No country is safe from polio

In 1988 polio was endemic in 125 countries, with 350,000 new cases of paralysis annually. Thanks to an aggressive vaccination campaign, the incidence has been reduced by 99% and polio is now endemic in just 3 countries (Afghanistan, Nigeria, and Pakistan). Wild-type poliovirus type 3 is close to eradication, and type 2 is probably already eradicated, but type 1 remains in circulation and is a threat to every country including those that are currently polio-free. China’s last case of indigenous wild-type poliovirus infection was in 1994. A few cases of wild-type virus infections have been imported from Myanmar and India since then. China experienced a polio outbreak in 2011 in the Xinjiang Uygur Autonomous Region. The index case was a 16-month-old girl with no history of travel, but nucleotide sequencing confirmed that it was a strain imported from Pakistan. 21 confirmed cases and 23 clinically-compatible cases were found. The population was already close to herd-immunity thresholds. Of the ten affected children, three had not received oral polio vaccine (OPV), two had received one or two doses, and five had received three or more doses, indicating primary vaccination failure.

The Chinese Ministry of Health declared an emergency and responded vigorously. They were able to stop the spread of the disease within a month and a half, but they continued vaccinating until 43.7 million doses of oral polio vaccine had been given at a cost of $26 million. Adults were included, and OPV was given regardless of vaccination history. The oral vaccine has several advantages: low cost, ease of administration, can passively immunize non-recipients, and produces better intestinal immunity to reduce spread. It has the disadvantage that it can cause paralysis on rare occasions and can regain some of the properties of wild strains. Adverse event reporting was required during the vaccination campaign, but I wasn’t able to find the resulting data; it would be interesting to know, so we could directly compare benefits to risks. Eliminating type 2 from the trivalent vaccine is expected to reduce the risks. One shot of inactivated poliovirus can be used to maintain the protection against a possible recurrence of type 2.

Lessons to be learned: polio vaccines are not 100% effective, and every country in the world remains at risk until worldwide eradication is achieved (hopefully by 2014). Vaccine rejecters are a danger to worldwide public health.

Genetic testing not useful to determine warfarin dosage

Pharmacogenetics holds great promise for predicting individual responses to drugs based on genetic variants, but so far there are not many practical applications. One of the first proposals was to guide warfarin (Coumadin) dosage by genome testing. When I first heard this, my initial reaction was “Why bother?” Warfarin is an anticoagulant used to reduce the risk of blood clots in patients with atrial fibrillation, artificial heart valves, deep vein thrombosis, pulmonary embolism, and other conditions. Dosage is adjusted to keep the international normalized ratio (INR) of clotting factors within a prescribed range, usually between 2.0 and 3.0. This requires frequent blood tests and dosage adjustments (up to three times a week at first, and eventually decreasing to monthly in fortunate patients whose INR is stable). All kinds of medications, foods, and other factors affect the INR, so fluctuations are common. Overdosage can lead to serious bleeding complications and can be counteracted by vitamin K. Some patients require much higher doses than others; but that’s not a problem, since you can simply start with a low dose and titrate upwards as needed. Genetic variants of cytochrome enzymes affect the metabolism, requiring either higher or lower doses than usual to maintain the desired INR.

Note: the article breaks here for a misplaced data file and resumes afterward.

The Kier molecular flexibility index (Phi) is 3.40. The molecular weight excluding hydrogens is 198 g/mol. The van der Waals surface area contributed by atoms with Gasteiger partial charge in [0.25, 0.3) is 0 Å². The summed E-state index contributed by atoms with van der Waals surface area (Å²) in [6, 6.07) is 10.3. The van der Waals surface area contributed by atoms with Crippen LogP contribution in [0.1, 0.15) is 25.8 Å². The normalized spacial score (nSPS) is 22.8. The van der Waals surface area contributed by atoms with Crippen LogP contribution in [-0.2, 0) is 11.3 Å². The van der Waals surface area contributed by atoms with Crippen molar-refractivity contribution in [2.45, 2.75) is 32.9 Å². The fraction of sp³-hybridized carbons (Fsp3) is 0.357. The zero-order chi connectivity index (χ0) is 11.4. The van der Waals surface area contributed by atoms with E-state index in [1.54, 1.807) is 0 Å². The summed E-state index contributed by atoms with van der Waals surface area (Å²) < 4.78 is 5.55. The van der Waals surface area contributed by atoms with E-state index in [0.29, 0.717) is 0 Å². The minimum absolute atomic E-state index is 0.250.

Pharmacogenetic enthusiasts predicted that genomic testing would be a more precise way to control dosage and would reduce the risk of clotting or bleeding complications. Recently three studies were simultaneously published in The New England Journal of Medicine to determine whether usual care or genome-guided care provided better control. The first found no difference, the second found a small (7%) advantage to genomic guidance, and the third found no difference. An accompanying editorial points out that the studies only covered the initiation phase without long-term follow-up, and concludes that pharmacogenetic testing is of marginal usefulness at best and represents a large expense. It suggests we should concentrate on making the current practice safer with better management.

Posted by Harriet Hall

Harriet Hall, MD also known as The SkepDoc, is a retired family physician who writes about pseudoscience and questionable medical practices. She received her BA and MD from the University of Washington, did her internship in the Air Force (the second female ever to do so),  and was the first female graduate of the Air Force family practice residency at Eglin Air Force Base. During a long career as an Air Force physician, she held various positions from flight surgeon to DBMS (Director of Base Medical Services) and did everything from delivering babies to taking the controls of a B-52. She retired with the rank of Colonel.  In 2008 she published her memoirs, Women Aren't Supposed to Fly.